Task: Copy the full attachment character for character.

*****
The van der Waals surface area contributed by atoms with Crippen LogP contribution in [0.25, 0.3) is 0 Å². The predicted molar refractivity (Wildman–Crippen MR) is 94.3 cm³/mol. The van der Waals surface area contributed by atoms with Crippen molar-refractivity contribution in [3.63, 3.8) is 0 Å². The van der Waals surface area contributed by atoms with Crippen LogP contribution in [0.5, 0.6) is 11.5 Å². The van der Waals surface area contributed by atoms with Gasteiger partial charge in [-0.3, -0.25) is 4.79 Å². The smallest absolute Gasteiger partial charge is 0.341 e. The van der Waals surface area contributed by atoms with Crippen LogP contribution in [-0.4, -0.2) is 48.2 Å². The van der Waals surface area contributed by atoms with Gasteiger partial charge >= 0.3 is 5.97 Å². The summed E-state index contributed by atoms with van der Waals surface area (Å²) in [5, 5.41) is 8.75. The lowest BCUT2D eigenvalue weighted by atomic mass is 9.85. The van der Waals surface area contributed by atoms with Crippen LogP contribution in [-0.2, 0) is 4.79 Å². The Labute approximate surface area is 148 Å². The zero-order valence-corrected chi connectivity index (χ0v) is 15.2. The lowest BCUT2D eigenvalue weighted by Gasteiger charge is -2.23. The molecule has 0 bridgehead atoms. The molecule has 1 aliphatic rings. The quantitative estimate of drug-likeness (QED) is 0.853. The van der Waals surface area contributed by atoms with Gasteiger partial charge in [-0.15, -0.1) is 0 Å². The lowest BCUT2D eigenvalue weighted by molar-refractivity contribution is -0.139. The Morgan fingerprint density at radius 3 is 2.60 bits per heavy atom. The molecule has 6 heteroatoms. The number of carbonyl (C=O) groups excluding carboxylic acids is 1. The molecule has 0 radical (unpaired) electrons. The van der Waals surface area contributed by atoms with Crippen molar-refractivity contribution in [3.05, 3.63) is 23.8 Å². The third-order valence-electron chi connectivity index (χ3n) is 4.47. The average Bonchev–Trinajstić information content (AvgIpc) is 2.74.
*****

The van der Waals surface area contributed by atoms with Crippen LogP contribution in [0.25, 0.3) is 0 Å². The predicted molar refractivity (Wildman–Crippen MR) is 94.3 cm³/mol. The van der Waals surface area contributed by atoms with Crippen molar-refractivity contribution in [3.63, 3.8) is 0 Å². The van der Waals surface area contributed by atoms with Crippen LogP contribution in [0.5, 0.6) is 11.5 Å². The van der Waals surface area contributed by atoms with Gasteiger partial charge in [-0.3, -0.25) is 4.79 Å². The smallest absolute Gasteiger partial charge is 0.341 e. The van der Waals surface area contributed by atoms with Crippen LogP contribution in [-0.4, -0.2) is 48.2 Å². The van der Waals surface area contributed by atoms with Gasteiger partial charge >= 0.3 is 5.97 Å². The summed E-state index contributed by atoms with van der Waals surface area (Å²) in [5, 5.41) is 8.75. The lowest BCUT2D eigenvalue weighted by atomic mass is 9.85. The van der Waals surface area contributed by atoms with Crippen LogP contribution in [-0.2, 0) is 4.79 Å². The Labute approximate surface area is 148 Å². The zero-order valence-corrected chi connectivity index (χ0v) is 15.2. The lowest BCUT2D eigenvalue weighted by Gasteiger charge is -2.23. The molecule has 0 bridgehead atoms. The molecule has 1 aliphatic rings. The quantitative estimate of drug-likeness (QED) is 0.853. The van der Waals surface area contributed by atoms with Gasteiger partial charge in [-0.15, -0.1) is 0 Å². The lowest BCUT2D eigenvalue weighted by molar-refractivity contribution is -0.139. The Morgan fingerprint density at radius 3 is 2.60 bits per heavy atom. The molecule has 6 heteroatoms. The number of carbonyl (C=O) groups excluding carboxylic acids is 1. The molecule has 0 radical (unpaired) electrons. The van der Waals surface area contributed by atoms with Crippen molar-refractivity contribution in [3.05, 3.63) is 23.8 Å². The third-order valence-electron chi connectivity index (χ3n) is 4.47. The average Bonchev–Trinajstić information content (AvgIpc) is 2.74.